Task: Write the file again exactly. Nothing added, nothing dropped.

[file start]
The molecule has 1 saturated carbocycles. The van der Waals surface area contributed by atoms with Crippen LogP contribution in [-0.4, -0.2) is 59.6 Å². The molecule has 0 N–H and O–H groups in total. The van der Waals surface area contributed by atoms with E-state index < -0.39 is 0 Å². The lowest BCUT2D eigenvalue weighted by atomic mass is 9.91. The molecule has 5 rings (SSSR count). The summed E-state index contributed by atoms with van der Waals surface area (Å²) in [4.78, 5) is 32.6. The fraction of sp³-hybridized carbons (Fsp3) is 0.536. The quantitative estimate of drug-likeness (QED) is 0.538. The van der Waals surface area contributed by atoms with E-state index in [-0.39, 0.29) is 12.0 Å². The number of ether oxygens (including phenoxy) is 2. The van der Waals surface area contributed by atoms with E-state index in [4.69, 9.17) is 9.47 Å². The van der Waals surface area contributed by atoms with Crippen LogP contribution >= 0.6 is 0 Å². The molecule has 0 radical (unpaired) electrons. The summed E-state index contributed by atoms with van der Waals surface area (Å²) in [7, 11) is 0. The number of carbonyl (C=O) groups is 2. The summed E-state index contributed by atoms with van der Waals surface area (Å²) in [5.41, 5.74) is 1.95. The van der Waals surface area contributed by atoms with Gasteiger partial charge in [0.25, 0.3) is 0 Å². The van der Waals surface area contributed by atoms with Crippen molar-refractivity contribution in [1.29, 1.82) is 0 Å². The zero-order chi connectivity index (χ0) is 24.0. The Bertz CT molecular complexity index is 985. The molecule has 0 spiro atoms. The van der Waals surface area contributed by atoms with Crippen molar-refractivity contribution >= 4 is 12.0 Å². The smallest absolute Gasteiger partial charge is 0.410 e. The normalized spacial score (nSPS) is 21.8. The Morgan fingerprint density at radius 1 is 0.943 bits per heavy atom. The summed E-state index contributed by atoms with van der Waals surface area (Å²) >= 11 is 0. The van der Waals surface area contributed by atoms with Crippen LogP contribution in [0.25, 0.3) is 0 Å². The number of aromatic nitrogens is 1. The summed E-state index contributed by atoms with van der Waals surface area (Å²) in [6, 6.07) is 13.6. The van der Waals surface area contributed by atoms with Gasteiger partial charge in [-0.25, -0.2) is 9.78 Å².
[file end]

The molecule has 1 saturated carbocycles. The van der Waals surface area contributed by atoms with Crippen LogP contribution in [-0.4, -0.2) is 59.6 Å². The molecule has 0 N–H and O–H groups in total. The van der Waals surface area contributed by atoms with E-state index < -0.39 is 0 Å². The lowest BCUT2D eigenvalue weighted by atomic mass is 9.91. The molecule has 5 rings (SSSR count). The summed E-state index contributed by atoms with van der Waals surface area (Å²) in [4.78, 5) is 32.6. The fraction of sp³-hybridized carbons (Fsp3) is 0.536. The quantitative estimate of drug-likeness (QED) is 0.538. The van der Waals surface area contributed by atoms with E-state index in [-0.39, 0.29) is 12.0 Å². The number of ether oxygens (including phenoxy) is 2. The van der Waals surface area contributed by atoms with E-state index in [4.69, 9.17) is 9.47 Å². The van der Waals surface area contributed by atoms with Crippen LogP contribution >= 0.6 is 0 Å². The molecule has 0 radical (unpaired) electrons. The summed E-state index contributed by atoms with van der Waals surface area (Å²) in [7, 11) is 0. The number of carbonyl (C=O) groups is 2. The summed E-state index contributed by atoms with van der Waals surface area (Å²) in [5.41, 5.74) is 1.95. The van der Waals surface area contributed by atoms with Gasteiger partial charge in [0.25, 0.3) is 0 Å². The van der Waals surface area contributed by atoms with Crippen molar-refractivity contribution in [1.29, 1.82) is 0 Å². The zero-order chi connectivity index (χ0) is 24.0. The Bertz CT molecular complexity index is 985. The molecule has 0 spiro atoms. The van der Waals surface area contributed by atoms with Crippen molar-refractivity contribution >= 4 is 12.0 Å². The smallest absolute Gasteiger partial charge is 0.410 e. The normalized spacial score (nSPS) is 21.8. The Morgan fingerprint density at radius 1 is 0.943 bits per heavy atom. The summed E-state index contributed by atoms with van der Waals surface area (Å²) >= 11 is 0. The van der Waals surface area contributed by atoms with Crippen LogP contribution in [0.25, 0.3) is 0 Å². The number of aromatic nitrogens is 1. The summed E-state index contributed by atoms with van der Waals surface area (Å²) in [6, 6.07) is 13.6. The van der Waals surface area contributed by atoms with Gasteiger partial charge in [-0.25, -0.2) is 9.78 Å².